(HealthDay)—The American Academy of Family Physicians (AAFP) has expressed their support for the U.S. Food and Drug Administration's tentative determination regarding partially hydrogenated oils (PHOs) as food additives.
Noting that PHOs have been used in food for many years based on self-determinations that such use is generally safe, Jeffrey J. Cain, M.D., board chair of the AAFP, responded via letter to the FDA's request for comments about the tentative determination regarding PHOs. If the tentative determination is finalized, food manufacturers will no longer be allowed to sell PHOs unless the manufacturer has received FDA approval.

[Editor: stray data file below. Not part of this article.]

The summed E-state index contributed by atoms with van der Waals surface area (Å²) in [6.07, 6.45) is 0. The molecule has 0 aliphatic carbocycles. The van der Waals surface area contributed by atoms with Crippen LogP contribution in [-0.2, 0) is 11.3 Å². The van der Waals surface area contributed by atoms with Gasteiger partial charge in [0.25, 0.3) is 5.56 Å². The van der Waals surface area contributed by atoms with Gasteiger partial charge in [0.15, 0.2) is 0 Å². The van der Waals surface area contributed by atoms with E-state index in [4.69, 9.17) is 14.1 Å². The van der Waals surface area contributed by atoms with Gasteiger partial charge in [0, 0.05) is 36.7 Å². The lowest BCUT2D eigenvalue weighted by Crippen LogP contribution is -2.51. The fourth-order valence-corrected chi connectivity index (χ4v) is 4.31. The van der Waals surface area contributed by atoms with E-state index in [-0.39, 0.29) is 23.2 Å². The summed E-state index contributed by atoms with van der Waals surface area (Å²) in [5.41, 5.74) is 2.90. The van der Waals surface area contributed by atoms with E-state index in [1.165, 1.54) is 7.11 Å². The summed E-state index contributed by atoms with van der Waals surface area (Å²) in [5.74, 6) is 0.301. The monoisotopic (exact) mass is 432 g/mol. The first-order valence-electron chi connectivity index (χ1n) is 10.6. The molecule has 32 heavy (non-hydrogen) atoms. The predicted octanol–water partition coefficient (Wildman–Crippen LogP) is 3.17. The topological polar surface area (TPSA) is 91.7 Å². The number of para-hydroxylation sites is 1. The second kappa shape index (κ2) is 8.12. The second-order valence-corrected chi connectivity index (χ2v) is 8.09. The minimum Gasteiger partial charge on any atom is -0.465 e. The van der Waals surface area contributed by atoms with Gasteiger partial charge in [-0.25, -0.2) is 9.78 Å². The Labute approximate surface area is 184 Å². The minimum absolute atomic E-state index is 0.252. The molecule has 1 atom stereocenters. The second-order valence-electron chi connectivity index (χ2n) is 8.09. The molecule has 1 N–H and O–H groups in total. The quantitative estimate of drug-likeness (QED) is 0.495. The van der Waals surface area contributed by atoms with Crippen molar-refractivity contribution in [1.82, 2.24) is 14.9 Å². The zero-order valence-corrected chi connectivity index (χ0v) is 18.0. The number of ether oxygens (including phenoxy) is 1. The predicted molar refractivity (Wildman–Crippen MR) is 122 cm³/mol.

In a literature review, members of the AAFP's Americans in Motion-Healthy Interventions initiative panel found that PHOs contribute to obesity in children and adults, have adverse effects on blood cholesterol levels, increase the risk of coronary heart disease, and contribute to insulin resistance.
"The AAFP reviewed the scientific evidence cited and we are pleased to wholeheartedly support the FDA's determination that PHOs are not generally safe for use in food," Cain writes in the letter.
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